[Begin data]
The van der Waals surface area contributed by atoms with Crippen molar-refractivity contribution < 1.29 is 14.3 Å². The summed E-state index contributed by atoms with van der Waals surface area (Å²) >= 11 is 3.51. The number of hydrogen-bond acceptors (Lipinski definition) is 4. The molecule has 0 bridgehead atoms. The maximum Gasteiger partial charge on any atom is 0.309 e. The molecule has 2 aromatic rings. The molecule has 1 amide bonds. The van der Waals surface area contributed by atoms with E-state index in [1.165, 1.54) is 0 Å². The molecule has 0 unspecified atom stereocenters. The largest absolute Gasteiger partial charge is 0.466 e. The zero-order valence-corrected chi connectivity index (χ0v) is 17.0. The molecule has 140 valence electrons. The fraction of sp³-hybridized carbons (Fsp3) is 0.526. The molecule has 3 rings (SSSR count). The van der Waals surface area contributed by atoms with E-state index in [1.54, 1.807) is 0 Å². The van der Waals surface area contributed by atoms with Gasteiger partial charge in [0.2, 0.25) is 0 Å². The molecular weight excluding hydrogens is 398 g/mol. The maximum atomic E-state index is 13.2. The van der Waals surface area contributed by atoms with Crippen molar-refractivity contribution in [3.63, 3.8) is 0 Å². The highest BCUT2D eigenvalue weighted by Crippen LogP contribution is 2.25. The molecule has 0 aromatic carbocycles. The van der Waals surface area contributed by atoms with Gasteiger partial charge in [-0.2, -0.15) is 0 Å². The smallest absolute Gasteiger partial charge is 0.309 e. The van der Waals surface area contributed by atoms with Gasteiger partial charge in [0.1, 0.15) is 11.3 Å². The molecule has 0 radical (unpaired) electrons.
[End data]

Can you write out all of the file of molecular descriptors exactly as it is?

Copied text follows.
The van der Waals surface area contributed by atoms with Crippen molar-refractivity contribution < 1.29 is 14.3 Å². The summed E-state index contributed by atoms with van der Waals surface area (Å²) >= 11 is 3.51. The number of hydrogen-bond acceptors (Lipinski definition) is 4. The molecule has 0 bridgehead atoms. The maximum Gasteiger partial charge on any atom is 0.309 e. The molecule has 2 aromatic rings. The molecule has 1 amide bonds. The van der Waals surface area contributed by atoms with E-state index in [1.165, 1.54) is 0 Å². The molecule has 0 unspecified atom stereocenters. The largest absolute Gasteiger partial charge is 0.466 e. The zero-order valence-corrected chi connectivity index (χ0v) is 17.0. The molecule has 140 valence electrons. The fraction of sp³-hybridized carbons (Fsp3) is 0.526. The molecule has 3 rings (SSSR count). The van der Waals surface area contributed by atoms with E-state index in [1.54, 1.807) is 0 Å². The van der Waals surface area contributed by atoms with Gasteiger partial charge in [0.2, 0.25) is 0 Å². The molecular weight excluding hydrogens is 398 g/mol. The maximum atomic E-state index is 13.2. The van der Waals surface area contributed by atoms with Crippen molar-refractivity contribution in [3.63, 3.8) is 0 Å². The highest BCUT2D eigenvalue weighted by Crippen LogP contribution is 2.25. The molecule has 0 aromatic carbocycles. The van der Waals surface area contributed by atoms with Gasteiger partial charge in [-0.2, -0.15) is 0 Å². The smallest absolute Gasteiger partial charge is 0.309 e. The van der Waals surface area contributed by atoms with Gasteiger partial charge in [0.1, 0.15) is 11.3 Å². The molecule has 0 radical (unpaired) electrons.